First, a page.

Since being imprisoned, she has suffered chronic stomach pains and diarrhea, according to community members. Her two children, a son and a daughter, have only been able to embrace her as she has been escorted between court hearings and prison vans. If the judiciary leans in her favor today, Ms. Vanny could be immediately freed. But no one sees this as a likely outcome.
“I don’t expect the court will release her,” Boeng Kak activist Bo Chhorvy said. “Our court system is a remote control that follows as it is ordered…. If Samdech Hun Sen doesn’t order it, there is nobody at court to release her.”
Phil Robertson, deputy Asia director for Human Rights Watch, said Ms. Vanny serves as a warning to others.
“Tep Vanny’s imprisonment on bogus charges is all about sending a message to land protesters and other grassroots communities with grievances that they should not protest or cause difficulties for the government at this time,” he said in an email.
A report released last month by rights group Licadho argues that a series of arrests and charges since early 2015, including Ms. Vanny’s, contribute to a government effort to silence dissent. Ms. Vanny is also listed by Licadho as one of the country’s 20 political prisoners.
But if her arrest was a government attempt to quiet grassroots activism, her supporters have not kept silent. At Ms. Vanny’s Appeal Court hearing last month, a group of 30 Boeng Kak community members gathered outside of the court, passionately calling for her release throughout the two-hour court appearance.
Ahead of her hearing, a group of 27 civil society organizations urged Ms. Vanny’s release in a statement, saying the case against her was “based on her peaceful activism at a 2013 protest, for which she received a draconian sentence.”
Her name has also repeatedly appeared in statements by international governments seeking the ruling party’s adherence to to international human rights standards as political tension rose ahead of the June 4 commune elections.
Her mother, Ms. Hieb, said her daughter’s continued imprisonment is baffling.
“I still wonder why my daughter has not been freed yet,” she said last month, tears billowing from her eyes. “She always works with other activists, but I don’t understand why she’s always in prison by herself.”
Justice Ministry spokesman Chin Malin said there was no bias or malintent against Ms. Vanny.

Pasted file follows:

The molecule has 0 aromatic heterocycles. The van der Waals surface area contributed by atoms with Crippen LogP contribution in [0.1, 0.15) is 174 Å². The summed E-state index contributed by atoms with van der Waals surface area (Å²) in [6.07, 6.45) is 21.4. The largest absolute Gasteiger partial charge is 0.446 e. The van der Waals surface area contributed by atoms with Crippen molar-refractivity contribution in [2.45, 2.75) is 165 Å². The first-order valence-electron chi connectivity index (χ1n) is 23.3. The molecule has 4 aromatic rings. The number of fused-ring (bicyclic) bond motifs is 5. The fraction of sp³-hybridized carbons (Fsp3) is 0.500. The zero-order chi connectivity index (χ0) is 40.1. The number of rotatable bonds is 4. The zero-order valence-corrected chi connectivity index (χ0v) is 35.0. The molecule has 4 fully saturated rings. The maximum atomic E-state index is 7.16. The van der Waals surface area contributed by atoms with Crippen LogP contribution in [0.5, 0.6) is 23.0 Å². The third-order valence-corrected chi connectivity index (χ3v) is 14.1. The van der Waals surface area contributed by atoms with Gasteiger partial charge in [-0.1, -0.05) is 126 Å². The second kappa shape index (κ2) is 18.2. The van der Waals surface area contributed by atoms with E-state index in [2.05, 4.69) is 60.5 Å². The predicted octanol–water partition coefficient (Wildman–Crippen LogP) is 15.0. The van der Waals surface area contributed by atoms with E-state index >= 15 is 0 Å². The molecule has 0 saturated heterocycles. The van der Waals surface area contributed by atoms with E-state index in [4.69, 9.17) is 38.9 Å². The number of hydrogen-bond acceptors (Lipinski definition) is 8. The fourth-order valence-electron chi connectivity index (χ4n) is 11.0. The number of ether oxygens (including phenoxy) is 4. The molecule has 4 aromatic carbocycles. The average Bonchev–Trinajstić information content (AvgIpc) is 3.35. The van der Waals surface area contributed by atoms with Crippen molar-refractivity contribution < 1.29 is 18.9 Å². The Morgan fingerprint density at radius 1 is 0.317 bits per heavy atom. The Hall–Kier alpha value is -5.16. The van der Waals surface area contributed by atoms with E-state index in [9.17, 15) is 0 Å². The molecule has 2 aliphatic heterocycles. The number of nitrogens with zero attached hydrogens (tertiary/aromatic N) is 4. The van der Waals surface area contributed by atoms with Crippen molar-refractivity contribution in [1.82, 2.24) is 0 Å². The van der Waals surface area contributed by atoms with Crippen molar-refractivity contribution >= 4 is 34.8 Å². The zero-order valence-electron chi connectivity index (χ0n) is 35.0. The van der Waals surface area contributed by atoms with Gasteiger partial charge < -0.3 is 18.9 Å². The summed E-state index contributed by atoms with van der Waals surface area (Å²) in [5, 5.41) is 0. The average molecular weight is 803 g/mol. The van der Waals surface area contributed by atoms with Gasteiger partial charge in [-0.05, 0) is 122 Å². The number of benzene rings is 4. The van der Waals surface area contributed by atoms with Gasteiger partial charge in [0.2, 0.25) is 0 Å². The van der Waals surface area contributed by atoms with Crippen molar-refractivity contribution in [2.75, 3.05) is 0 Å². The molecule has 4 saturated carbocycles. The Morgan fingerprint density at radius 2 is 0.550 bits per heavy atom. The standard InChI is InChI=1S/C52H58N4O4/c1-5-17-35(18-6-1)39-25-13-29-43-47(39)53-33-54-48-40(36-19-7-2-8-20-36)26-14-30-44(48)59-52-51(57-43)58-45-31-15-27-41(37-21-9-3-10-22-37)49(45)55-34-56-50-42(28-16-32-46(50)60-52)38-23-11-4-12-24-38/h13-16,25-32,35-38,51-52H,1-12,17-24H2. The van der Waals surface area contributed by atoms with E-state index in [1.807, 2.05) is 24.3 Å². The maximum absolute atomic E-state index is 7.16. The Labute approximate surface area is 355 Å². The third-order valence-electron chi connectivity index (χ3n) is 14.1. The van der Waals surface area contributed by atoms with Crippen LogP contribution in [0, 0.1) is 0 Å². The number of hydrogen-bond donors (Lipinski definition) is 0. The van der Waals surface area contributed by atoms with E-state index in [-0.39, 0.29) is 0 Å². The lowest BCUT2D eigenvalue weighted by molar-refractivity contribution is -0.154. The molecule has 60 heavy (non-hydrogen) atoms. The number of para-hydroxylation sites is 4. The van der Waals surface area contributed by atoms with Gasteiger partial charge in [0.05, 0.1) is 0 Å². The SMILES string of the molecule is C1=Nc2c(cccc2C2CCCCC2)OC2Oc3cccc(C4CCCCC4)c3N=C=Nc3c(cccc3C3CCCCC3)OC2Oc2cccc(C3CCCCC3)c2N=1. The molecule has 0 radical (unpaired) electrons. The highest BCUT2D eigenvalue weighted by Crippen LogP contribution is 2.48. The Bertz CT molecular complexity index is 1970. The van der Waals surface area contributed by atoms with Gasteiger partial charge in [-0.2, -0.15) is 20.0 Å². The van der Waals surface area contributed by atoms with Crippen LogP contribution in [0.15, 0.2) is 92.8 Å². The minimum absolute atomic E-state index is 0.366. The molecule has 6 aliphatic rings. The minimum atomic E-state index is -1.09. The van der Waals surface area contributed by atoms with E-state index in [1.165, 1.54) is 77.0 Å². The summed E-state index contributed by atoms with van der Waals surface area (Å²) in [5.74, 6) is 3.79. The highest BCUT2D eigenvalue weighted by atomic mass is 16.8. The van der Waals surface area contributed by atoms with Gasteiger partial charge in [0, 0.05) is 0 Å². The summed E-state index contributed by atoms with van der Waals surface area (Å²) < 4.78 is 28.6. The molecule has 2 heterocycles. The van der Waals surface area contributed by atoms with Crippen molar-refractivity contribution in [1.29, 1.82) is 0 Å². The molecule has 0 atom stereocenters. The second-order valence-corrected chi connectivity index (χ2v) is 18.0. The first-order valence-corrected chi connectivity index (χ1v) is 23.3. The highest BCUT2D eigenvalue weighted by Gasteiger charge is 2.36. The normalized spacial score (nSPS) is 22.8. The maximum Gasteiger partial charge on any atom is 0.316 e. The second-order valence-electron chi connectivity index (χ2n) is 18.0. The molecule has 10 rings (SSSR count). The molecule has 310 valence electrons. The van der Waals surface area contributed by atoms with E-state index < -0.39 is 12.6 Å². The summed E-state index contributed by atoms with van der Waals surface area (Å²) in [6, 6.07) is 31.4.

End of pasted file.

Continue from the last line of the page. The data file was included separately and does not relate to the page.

“Every case is different because the facts are different, [and] this case involves many different people and factors,” he said. “It depends on the court’s consideration of legal factors. Outsiders can only use feelings to draw conclusions.”
While Cambodia “has no political prisoners…sometimes politicians link some prisoners to politics for their benefit,” he said.
City Hall spokesman Met Measpheakdey said Ms. Vanny had finally received due punishment as the demonstrations she led often resulted in public disorder, including a 2014 protest in which Boeng Kak activists blocked the street in front of City Hall with a bed frame.
“In fact, she had been committing illegal activities,” he said. “She never cared about the impact on other people.”
Despite her imprisonment, Ms. Vanny’s voice has still been heard loudly by the local and international community, fellow activists and human rights defenders say.
“If the government does not want to lose its reputation, it should set Tep Vanny free because this will affect the elections in 2018,” fellow Boeng Kak activist Song Sreyleap said.
“In Cambodia, a lot of people know Tep Vanny very well, even the rural people. So that’s why it does not prove beneficial to the government if she’s going to be detained,” added Mr. Vuthy of Equitable Cambodia added.
If the Appeal Court upholds the sentence, “I’m very sure the human rights groups will continue to organize or protest about this detention” both locally and internationally—mirroring Ms. Vanny’s own persistence.
“We will never give up hope,” Ms. Vanny said in a 2013 interview with The Cambodia Daily. “We know that we will be beaten, arrested, charged and even killed, but we will find a way to fight for our rights and we hope we will receive justice one day.”
Despite 358 days behind bars, fellow activists say that Ms. Vanny’s determination to fight injustice has not wavered. Rights workers are asking whether Ms. Vanny will receive the justice she has long sought today.
(Additional reporting by Van Roeun)